Well-known for her sexy, untraditional designs, Anna Bolina comes back to the fore with the new daring and experimental pieces of her Spring/Summer 2024 collection, recently showcased at the New York Fashion Week. The runaway, which took place in a Brooklyn industrial warehouse, uncovers sexiness in new ways elevating traditional signifiers of femininity with bold and intimidating looks that exhibit Bolina’s uniqueness within the fashion industry. Her untraditional collection, like her artistic persona and fashion brand, challenge the industry and the world in a unique dramatic setting because if one is not “going as far as they can, what’s the point.”
Anna Bolina is a fashion designer who exhibited her new collection, S/S 24, at the New York Fashion Week. Bolina started and established herself in the fashion industry despite not being trained in fashion design. Her previous collections introduced unique, untraditional, and sexy elements which she developed and elevated in her new runaway show maintaining a will to challenge traditional fashion rules.
Congratulations on your Spring/Summer 2024 runaway show at New York Fashion Week! You opened your show retracing the origins of your fashion career by exhibiting tube dresses with bold fonts and statements printed on them. What were the reasons and the meaning behind this choice?
The girls walk out in the printed tube dress, the product most associated and recognised with the brand, contrasted the couture and experimental runway looks presented afterwards. It highlighted the struggle myself and many designers find in this industry - the push and pull of wanting to be artistic and needing something wearable and sellable on a large scale. That at the end of the day, these fashion shows might be performative events, but fashion is at its core a business. I also wanted to point out and pay homage to the fact that for years, selling these screen printed products has allowed me to hold events at this scale.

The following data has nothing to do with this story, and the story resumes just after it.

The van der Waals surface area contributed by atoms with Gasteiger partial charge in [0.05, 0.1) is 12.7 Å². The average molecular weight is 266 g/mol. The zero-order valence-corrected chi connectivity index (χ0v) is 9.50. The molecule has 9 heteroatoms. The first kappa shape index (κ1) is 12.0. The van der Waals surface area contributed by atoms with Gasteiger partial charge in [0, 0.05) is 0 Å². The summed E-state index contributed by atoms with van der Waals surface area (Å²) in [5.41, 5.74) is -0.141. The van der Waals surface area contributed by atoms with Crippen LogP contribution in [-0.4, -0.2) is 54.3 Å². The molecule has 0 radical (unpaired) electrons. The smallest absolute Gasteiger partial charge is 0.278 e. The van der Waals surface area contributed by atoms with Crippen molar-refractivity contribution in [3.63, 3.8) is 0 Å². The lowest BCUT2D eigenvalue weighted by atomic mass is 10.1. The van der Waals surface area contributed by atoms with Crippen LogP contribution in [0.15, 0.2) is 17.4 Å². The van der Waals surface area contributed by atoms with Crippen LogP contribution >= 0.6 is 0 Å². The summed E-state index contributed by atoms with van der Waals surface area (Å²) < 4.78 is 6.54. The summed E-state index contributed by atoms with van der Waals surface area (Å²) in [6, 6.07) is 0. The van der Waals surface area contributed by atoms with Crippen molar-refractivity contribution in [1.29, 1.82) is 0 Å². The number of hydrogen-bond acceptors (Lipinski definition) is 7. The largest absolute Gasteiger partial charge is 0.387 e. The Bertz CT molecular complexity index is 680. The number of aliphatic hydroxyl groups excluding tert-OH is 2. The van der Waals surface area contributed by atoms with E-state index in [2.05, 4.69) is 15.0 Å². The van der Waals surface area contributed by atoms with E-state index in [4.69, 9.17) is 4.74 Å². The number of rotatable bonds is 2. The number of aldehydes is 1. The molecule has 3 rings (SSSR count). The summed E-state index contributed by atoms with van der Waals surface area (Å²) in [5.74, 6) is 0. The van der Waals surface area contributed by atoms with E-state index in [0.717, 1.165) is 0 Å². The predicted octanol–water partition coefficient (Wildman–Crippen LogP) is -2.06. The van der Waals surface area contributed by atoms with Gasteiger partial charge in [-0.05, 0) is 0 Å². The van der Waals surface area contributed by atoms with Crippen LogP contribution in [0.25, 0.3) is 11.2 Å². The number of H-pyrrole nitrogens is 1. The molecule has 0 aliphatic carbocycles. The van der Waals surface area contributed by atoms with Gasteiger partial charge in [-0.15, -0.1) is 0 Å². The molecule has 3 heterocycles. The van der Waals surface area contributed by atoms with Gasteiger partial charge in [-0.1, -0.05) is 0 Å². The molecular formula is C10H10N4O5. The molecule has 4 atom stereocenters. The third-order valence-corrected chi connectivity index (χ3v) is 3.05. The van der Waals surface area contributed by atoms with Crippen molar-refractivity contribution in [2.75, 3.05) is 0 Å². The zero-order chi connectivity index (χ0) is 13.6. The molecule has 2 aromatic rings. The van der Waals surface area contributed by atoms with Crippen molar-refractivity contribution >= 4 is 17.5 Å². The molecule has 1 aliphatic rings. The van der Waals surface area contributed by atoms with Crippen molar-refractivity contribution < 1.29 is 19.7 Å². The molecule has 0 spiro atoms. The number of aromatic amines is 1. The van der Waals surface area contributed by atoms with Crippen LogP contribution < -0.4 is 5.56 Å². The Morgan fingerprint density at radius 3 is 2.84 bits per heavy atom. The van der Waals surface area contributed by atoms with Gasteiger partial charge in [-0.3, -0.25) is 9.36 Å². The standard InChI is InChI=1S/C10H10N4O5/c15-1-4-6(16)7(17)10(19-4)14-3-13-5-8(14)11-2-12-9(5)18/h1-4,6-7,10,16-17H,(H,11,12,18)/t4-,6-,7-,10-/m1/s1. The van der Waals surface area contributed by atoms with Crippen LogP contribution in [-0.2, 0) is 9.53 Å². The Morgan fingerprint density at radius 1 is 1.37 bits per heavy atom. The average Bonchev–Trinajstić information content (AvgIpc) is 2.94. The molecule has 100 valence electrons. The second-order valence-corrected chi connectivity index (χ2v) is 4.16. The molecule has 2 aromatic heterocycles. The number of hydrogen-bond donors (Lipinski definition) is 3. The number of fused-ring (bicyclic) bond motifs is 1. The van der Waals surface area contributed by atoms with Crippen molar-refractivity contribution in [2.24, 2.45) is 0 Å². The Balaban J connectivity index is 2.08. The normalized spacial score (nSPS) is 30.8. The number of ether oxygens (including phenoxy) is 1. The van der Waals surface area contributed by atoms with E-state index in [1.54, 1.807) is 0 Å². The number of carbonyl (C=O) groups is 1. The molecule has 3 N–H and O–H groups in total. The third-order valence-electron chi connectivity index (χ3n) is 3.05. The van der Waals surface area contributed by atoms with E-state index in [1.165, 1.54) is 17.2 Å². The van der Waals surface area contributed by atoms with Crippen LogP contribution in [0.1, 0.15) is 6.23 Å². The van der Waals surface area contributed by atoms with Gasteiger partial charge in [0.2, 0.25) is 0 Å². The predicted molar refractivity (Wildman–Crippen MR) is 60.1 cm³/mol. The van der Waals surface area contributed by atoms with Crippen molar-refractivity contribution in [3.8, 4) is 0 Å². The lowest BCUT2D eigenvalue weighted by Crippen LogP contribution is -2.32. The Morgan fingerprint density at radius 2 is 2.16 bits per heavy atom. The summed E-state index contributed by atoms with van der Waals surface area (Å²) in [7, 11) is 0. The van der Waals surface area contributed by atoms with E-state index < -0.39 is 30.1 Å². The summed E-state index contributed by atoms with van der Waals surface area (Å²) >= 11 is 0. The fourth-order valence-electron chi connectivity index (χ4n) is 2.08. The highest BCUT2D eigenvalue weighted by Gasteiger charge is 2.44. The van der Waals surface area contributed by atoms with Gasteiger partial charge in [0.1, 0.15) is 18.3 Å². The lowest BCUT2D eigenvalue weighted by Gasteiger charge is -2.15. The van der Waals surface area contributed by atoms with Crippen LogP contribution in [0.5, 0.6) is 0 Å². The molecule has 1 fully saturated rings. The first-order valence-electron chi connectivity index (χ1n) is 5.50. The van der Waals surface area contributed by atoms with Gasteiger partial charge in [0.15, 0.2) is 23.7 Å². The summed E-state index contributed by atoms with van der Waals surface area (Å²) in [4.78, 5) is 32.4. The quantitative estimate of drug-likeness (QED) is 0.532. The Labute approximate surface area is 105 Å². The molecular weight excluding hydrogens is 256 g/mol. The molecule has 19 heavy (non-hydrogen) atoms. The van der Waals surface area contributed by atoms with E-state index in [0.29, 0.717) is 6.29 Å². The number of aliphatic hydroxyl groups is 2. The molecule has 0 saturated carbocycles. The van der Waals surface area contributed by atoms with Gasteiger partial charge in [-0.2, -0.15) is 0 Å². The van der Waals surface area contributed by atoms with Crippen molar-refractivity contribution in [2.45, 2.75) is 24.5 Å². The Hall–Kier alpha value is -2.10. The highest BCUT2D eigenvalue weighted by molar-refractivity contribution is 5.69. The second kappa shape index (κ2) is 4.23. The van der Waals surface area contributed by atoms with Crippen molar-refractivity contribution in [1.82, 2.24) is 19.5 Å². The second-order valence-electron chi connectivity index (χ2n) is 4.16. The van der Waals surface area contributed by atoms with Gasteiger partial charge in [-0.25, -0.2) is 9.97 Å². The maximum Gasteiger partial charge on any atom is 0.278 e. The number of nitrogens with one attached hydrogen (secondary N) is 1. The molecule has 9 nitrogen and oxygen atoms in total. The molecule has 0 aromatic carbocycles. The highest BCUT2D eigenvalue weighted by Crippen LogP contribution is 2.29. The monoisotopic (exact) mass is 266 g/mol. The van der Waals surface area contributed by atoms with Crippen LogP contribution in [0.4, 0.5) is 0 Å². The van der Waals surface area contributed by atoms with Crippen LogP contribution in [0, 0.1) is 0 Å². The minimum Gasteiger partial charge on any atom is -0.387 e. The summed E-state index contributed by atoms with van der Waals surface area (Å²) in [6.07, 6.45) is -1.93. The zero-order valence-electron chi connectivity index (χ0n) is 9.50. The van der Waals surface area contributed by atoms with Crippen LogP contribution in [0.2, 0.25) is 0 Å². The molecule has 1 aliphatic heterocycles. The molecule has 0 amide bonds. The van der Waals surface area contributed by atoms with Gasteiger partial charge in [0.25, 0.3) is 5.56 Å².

Another element that returns in this collection is your use of recycled materials. Upcycling for the runaway can surely be seen as an ethical and a political statement, but is this eco-friendly approach useful for your creative process and does it contribute to the message your collection aims to convey?
It is a natural way of working for me. Because I was not trained in fashion design, I use deconstructing to learn how garments are produced.  My process usually started going to second hand stores and finding an article of clothing I feel inspired by. Most of the time, I can find the exact same piece over and over again, making me realise how much of these clothes are just produced and thrown down the pipeline until they end up at a thrift store in Brooklyn. It made me realise that instead of working with a factory, why not cut out the middleman and take advantage of the overproduction. The difference between luxury goods and fast fashion has collapsed - I see them as essentially part of the same problem. Clothes that are worn and discarded season by season.
Looking at the looks you showcased in this runaway, one can find traces of the empowering sensual element that distinguished your previous collections. However, this characteristic sensuality was differently inclined in the new pieces. What caused this evolution in the sexy style of your brand?
I am always challenging myself and the audience to see sexiness in new ways. In the beginning, the brand was rooted in traditional signifiers of femininity - fishnets, sheer shirts, tight dresses - but I wanted to elevate these elements, putting them into a high fashion space and making the models look bold and intimidating while wearing them. With this collection, I worked with silhouettes that weren’t as form fitting, elements that were made to cover up the body or men’s sportswear, and less traditionally quote unquote pretty makeup. These clothes are made to surprise you in how sexy they are. Sexiness is all about how confident you are - anything can be sexy, and I’m always trying a new way to show that.